Mommy does this make me look fat?

Parenting language that promotes healthy body images.

Constructed on a 5 foot 1 inch frame, my husband thinks even that is a stretch, my body image has been a work- in- progress for most of my 53 years. While I was raised by parents who encouraged me to not be limited based on my gender, size or body type, I still felt the pressure. I was more worried about my roundish body in a bathing suit than the burn scars that covered 20 percent of it. For some reason, I allowed myself to not feel responsible for the scars and thus dismissed them from my pressure to be perfect. The not-so-perfect roundness of my body, well that was another story.

I was blessed to have a mother with strong instincts and unconditional love. She hung in there on more than one occasion when I wrecked an otherwise perfect Mother-Daughter outing by ending it in tears inside a fitting room. The goal of the day was to search for, select and purchase the perfect outfit for a special event, but my inability to capture the look sabotaged the joy of the outing.

Determined not to allow my own three daughters to fall into the same trap, I was relieved and enlightened by the writings of Mary Pipher. Pipher, a psychotherapist with a practice specializing in adolescent girls authored the best selling book, Reviving Ophelia as well as The Shelter of Each Other. Within the pages of her books, Pipher gave voice to my own thoughts of pressure and why I felt so defeated when measuring myself against unrealistic images. With years of documented cases as evidence, she had the credentials to bring to light the cause and effect that I had only suspected to be the source of my frustration.

As parents, we have a tide of un-subliminal messages constantly bombarding our kids. These powerful messages help to shape our children’s concept of normal and healthy. The messages put pressure on girls to be pink and pretty with the body dimensions equivalent of a Barbie doll. While parents’ abilities to counter seem small in comparison to the bigger than life images on screen and in print, one of the most effective and critical steps is one of recognizing the power of their own words and images.

My husband and I had considered ourselves well-read and fairly astute when it came to parenting, but not until I read an exert from Piphers’s book, did I realize I was not fully acknowledging the power of our words and how they affected our daughters’ body image. It was not enough to encourage our girls to be proud of their bodies and learn to take care of them by wise food choices and exercise. We were making an impact by the way we observed other body types and the dialogue that surrounded our impressions. We had no idea that we were unknowingly contributing to the sea of mixed messages for our daughters.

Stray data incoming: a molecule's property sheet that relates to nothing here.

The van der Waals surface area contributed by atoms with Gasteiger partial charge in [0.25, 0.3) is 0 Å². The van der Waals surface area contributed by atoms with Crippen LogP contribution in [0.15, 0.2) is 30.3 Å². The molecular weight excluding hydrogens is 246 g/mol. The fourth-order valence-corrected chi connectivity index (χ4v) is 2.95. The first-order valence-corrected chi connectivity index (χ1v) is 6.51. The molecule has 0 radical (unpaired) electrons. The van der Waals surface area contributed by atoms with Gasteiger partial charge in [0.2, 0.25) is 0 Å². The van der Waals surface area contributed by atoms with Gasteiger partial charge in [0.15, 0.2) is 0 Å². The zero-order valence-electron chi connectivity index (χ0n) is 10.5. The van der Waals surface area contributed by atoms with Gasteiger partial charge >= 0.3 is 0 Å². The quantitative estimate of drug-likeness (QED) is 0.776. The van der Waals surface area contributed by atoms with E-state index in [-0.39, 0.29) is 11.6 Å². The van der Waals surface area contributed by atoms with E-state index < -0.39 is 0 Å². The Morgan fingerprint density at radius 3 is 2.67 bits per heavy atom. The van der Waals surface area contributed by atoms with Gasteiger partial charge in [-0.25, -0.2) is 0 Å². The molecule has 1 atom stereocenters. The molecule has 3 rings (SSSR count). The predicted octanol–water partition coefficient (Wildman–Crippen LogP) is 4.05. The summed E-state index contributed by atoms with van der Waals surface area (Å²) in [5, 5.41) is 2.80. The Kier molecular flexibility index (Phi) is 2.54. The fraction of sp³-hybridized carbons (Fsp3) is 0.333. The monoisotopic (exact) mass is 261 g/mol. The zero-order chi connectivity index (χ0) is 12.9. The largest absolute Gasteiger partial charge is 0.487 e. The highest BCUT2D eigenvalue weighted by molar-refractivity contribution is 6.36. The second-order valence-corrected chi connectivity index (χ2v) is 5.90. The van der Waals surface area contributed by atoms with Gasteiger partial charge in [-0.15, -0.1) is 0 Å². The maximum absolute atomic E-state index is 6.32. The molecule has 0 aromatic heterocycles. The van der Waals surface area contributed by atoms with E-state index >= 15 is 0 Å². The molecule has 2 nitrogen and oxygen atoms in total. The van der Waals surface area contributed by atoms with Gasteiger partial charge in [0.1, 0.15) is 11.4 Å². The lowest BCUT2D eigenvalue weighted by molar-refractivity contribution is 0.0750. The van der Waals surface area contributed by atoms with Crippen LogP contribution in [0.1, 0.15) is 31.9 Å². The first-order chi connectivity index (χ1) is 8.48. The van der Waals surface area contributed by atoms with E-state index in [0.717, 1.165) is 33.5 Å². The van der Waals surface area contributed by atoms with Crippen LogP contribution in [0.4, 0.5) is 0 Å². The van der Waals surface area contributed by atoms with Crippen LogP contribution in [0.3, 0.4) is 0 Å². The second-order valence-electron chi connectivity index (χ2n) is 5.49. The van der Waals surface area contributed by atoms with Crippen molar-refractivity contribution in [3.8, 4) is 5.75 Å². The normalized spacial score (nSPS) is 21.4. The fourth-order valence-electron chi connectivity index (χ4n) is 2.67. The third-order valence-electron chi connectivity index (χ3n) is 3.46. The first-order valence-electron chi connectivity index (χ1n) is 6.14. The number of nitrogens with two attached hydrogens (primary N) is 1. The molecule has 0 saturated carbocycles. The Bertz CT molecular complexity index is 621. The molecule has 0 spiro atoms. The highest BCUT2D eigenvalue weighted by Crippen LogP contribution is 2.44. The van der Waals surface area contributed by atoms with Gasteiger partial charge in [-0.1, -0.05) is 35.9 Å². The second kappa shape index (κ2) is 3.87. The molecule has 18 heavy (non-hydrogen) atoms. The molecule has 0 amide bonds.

Being aware of healthy body image language takes practice and discipline. I realized I needed to curtail how much I spoke of my own concerns and issues surrounding dieting, body types and expectations. We began to realize that we were buying into and supporting the same messages that concerned us in our own behavior. How much did we discuss our need to diet, someone else’s diet, someone else’s size or body in front of our kids? If our goal was to take charge with building healthy self images in our children then we needed to walk our talk.

It is still a work in progress, but one of a heightened awareness of how we resist the temptation to fall into the trap of marketing and unhealthy expectations. Almost 20 years later, our girls are grown women with children of their own with a new prospective on image dialogue. The code for keeping it in check is…Reviving Ophelia!

About the Author:

Jan is an Advice Expert at Through her work, Jan Fulcher encourages, inspires and educates women to discover their personal hosting and entertaining style. Enhancing relationships and connecting through the art of hospitality is the focus of her message. Having developed her joie de vivre over the course of thirty-three years of entertaining, traveling and training throughout Europe and the United States, Jan blends stories of experience laced with humor and insight. Jan has raised three daughters and has been happily married for over thirty-three years. She brings her passion for family heritage, traditions, friendships and intimate connection to her work with clients as a hospitality coach and speaker.